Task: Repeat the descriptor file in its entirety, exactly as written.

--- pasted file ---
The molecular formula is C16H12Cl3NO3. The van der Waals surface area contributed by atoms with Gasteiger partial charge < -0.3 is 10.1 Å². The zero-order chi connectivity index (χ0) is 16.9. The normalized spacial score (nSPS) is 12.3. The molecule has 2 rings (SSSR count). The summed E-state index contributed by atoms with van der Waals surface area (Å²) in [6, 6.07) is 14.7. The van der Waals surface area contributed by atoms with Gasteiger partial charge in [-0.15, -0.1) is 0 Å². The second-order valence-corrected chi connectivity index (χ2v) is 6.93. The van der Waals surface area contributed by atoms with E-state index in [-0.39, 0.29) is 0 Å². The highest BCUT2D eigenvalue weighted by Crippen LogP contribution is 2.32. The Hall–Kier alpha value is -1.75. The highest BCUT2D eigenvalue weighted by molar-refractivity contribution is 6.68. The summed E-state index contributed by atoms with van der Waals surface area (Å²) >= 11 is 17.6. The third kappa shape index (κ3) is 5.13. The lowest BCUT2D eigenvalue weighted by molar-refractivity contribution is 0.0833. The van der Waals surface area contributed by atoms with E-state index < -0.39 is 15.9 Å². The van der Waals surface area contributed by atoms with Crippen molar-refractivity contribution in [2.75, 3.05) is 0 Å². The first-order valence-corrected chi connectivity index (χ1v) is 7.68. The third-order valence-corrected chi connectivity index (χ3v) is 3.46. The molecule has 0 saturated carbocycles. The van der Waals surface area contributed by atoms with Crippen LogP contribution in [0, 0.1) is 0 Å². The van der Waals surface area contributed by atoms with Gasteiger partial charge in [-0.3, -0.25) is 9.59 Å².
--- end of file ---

The molecular formula is C16H12Cl3NO3. The van der Waals surface area contributed by atoms with Gasteiger partial charge < -0.3 is 10.1 Å². The zero-order chi connectivity index (χ0) is 16.9. The normalized spacial score (nSPS) is 12.3. The molecule has 2 rings (SSSR count). The summed E-state index contributed by atoms with van der Waals surface area (Å²) in [6, 6.07) is 14.7. The van der Waals surface area contributed by atoms with Gasteiger partial charge in [-0.15, -0.1) is 0 Å². The second-order valence-corrected chi connectivity index (χ2v) is 6.93. The van der Waals surface area contributed by atoms with E-state index in [-0.39, 0.29) is 0 Å². The highest BCUT2D eigenvalue weighted by Crippen LogP contribution is 2.32. The Hall–Kier alpha value is -1.75. The highest BCUT2D eigenvalue weighted by molar-refractivity contribution is 6.68. The summed E-state index contributed by atoms with van der Waals surface area (Å²) >= 11 is 17.6. The third kappa shape index (κ3) is 5.13. The lowest BCUT2D eigenvalue weighted by molar-refractivity contribution is 0.0833. The van der Waals surface area contributed by atoms with E-state index < -0.39 is 15.9 Å². The van der Waals surface area contributed by atoms with Crippen molar-refractivity contribution in [2.75, 3.05) is 0 Å². The first-order valence-corrected chi connectivity index (χ1v) is 7.68. The third-order valence-corrected chi connectivity index (χ3v) is 3.46. The molecule has 0 saturated carbocycles. The van der Waals surface area contributed by atoms with Crippen LogP contribution in [0, 0.1) is 0 Å². The van der Waals surface area contributed by atoms with Gasteiger partial charge in [-0.3, -0.25) is 9.59 Å².